Our investigation also indicates differential performance in family firms based on CEO status. Specifically, we find that CEOs who are family members founders or founder descendants exhibit a positive relation to accounting profitability measures.
Market performance however appears to be better only in the presence of founder CEOs and outside hired-hand CEOs; founder descendants serving as CEO have no effect on market performance. Although we posit that family ownership mitigates managerial opportunism, an alternative explanation for the performance difference is that families in poorly performing firms or foreseeing poor performance are more likely to sell their shares and exit the firm.
To distinguish between these alternative explana- tions, we use instrumental-variable IV regressions to examine the nature of causality between family ownership and firm performance. The estimates from the IVregressions are consistent with our primary result that family ownership is associated with superior firm performance.
Still, both the agency and family- exit issues could contribute to the documented differences between family and nonfamily firms.Tsao et al. / Founding-Family Ownership and Firm Performance et al., ). These findings maintain that FCPFs are more efficient and .
Corporate governance is the mechanisms, processes and relations by which corporations are controlled and directed. Governance structures and principles identify the distribution of rights and responsibilities among different participants in the corporation (such as the board of directors, managers, shareholders, creditors, auditors, .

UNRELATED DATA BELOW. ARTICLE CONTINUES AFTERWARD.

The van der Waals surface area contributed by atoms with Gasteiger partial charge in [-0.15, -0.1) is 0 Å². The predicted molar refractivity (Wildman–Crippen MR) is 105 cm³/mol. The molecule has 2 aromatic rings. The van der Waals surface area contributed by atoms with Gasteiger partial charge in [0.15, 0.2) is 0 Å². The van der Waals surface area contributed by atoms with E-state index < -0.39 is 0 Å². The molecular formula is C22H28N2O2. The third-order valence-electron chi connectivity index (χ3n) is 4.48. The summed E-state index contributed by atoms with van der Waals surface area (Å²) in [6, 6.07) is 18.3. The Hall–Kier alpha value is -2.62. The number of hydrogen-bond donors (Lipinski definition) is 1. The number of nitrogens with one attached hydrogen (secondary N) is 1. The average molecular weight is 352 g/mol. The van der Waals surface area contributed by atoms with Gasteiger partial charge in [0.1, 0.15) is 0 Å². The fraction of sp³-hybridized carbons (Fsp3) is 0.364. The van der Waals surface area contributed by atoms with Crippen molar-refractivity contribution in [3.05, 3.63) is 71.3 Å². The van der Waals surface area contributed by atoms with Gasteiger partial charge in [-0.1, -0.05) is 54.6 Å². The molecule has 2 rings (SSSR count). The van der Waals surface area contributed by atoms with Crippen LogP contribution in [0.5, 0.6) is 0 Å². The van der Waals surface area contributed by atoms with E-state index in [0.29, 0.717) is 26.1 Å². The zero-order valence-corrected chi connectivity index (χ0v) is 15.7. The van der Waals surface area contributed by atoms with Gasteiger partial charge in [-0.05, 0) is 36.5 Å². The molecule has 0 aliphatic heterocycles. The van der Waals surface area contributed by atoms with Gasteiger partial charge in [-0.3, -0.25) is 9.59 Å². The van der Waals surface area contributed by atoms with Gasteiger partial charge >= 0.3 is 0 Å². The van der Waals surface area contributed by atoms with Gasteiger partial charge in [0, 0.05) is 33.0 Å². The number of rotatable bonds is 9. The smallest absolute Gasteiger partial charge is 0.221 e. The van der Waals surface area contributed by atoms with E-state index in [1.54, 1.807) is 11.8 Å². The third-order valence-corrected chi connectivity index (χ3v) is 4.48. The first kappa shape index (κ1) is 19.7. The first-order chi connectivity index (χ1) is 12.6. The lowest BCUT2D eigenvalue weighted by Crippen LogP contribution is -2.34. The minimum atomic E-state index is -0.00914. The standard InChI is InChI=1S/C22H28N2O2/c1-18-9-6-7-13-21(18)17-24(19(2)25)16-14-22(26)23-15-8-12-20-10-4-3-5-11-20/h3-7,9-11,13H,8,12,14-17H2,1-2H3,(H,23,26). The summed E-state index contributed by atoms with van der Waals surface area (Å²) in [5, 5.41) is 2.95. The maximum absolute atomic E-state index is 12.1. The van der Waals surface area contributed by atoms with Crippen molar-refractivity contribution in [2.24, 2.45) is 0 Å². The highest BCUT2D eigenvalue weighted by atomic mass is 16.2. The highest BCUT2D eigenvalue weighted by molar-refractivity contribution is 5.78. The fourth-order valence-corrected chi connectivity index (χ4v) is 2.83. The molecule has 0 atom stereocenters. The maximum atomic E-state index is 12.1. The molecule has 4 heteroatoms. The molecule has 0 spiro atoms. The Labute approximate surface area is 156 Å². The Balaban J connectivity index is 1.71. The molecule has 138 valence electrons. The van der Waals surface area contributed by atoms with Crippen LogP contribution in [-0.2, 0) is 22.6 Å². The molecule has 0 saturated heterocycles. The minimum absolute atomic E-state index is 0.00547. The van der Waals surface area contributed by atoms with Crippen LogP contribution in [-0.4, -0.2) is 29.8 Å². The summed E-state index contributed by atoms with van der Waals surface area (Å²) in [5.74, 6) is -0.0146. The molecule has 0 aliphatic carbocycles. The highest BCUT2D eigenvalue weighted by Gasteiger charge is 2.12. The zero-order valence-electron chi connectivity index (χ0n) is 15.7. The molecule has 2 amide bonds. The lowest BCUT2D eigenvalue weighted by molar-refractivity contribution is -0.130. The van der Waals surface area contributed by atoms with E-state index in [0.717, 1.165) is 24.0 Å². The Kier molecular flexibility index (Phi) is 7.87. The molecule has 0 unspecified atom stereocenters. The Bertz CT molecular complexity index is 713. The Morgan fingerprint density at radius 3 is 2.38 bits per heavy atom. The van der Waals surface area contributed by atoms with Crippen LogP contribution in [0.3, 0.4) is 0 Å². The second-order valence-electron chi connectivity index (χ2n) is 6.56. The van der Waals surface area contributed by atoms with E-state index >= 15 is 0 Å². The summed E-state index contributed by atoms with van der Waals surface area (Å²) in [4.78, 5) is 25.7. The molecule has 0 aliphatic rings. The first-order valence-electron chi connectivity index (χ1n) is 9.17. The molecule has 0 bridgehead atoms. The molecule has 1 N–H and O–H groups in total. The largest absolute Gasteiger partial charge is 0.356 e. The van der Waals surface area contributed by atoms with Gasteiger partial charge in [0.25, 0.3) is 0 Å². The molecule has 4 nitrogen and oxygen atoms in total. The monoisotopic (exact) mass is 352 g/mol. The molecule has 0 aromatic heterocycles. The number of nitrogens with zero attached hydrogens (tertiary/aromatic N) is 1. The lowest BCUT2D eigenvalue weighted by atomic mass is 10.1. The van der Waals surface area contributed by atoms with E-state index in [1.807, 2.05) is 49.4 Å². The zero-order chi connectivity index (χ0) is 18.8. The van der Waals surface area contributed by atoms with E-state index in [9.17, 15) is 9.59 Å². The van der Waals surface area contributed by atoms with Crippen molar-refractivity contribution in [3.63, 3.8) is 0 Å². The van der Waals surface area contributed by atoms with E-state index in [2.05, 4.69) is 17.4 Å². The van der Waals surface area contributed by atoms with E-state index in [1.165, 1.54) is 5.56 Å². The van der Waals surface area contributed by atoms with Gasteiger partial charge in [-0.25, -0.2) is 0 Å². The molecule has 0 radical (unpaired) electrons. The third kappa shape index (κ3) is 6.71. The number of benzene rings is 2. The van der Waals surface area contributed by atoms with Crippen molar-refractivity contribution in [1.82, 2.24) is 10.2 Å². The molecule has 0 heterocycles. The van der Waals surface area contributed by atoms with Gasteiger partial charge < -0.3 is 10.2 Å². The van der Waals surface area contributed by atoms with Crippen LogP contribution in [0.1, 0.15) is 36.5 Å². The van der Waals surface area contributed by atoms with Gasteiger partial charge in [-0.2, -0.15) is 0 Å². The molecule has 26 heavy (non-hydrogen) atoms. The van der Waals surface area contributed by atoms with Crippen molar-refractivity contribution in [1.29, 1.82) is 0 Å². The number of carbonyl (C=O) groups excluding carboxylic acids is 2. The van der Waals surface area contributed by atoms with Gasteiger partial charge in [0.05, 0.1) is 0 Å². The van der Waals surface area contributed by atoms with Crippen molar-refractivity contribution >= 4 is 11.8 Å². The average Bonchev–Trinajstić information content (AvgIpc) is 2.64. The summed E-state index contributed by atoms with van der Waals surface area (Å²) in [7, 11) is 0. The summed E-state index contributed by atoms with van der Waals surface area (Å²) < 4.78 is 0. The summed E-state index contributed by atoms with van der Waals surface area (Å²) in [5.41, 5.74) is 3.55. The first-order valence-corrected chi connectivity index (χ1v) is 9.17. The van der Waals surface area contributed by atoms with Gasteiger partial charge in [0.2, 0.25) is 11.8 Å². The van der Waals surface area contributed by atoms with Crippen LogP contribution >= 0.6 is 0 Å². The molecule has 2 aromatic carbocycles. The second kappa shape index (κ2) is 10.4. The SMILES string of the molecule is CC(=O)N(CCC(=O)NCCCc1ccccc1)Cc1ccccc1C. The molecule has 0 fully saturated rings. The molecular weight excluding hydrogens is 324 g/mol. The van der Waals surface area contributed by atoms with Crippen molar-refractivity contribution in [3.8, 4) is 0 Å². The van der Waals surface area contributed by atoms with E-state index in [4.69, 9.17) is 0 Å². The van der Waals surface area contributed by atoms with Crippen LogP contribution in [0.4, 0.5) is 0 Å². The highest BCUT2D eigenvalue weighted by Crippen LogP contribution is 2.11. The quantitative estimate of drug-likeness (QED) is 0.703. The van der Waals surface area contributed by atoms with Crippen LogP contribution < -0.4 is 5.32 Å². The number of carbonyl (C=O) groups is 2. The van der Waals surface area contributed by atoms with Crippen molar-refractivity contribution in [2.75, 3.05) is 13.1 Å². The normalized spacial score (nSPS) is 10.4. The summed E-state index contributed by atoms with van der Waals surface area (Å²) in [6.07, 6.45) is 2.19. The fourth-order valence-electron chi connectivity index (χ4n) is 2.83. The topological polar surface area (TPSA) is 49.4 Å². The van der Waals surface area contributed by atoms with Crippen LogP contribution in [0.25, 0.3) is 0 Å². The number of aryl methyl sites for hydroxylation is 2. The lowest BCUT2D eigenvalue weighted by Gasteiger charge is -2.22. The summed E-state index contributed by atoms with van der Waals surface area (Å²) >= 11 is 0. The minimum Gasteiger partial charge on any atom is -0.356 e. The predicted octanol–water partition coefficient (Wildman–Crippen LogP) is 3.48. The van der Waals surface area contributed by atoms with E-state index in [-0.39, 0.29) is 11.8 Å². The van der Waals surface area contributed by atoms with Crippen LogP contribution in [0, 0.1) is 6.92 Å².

Their combined citations are counted only for the first article. Founding‐family ownership and firm performance: evidence from the S&P RC Anderson, DM Reeb. The journal of finance 58 (3), Founding-family ownership, corporate diversification, and firm leverage.
We investigate the relation between founding‐family ownership and firm performance. We find that family ownership is both prevalent and substantial; families are present in one‐third of the S&P and account for 18 percent of outstanding equity. They are the next corporate leaders—the superstars of family business dynasties rising to the top of the business world.
CampdenFB, working in association with judges from business schools and the Family Business Network, and supported by Ernst & Young, has come up with the definitive list of the top 40 next generation leaders under the ago . In “Founding-Family Ownership and Firm Performance: Evidence From the S&P ,” slated for publication in the Journal of Finance, Ronald C.
Anderson and David M. Reeb report that companies with significant levels of founding-family ownership or control typically outperform industry peers.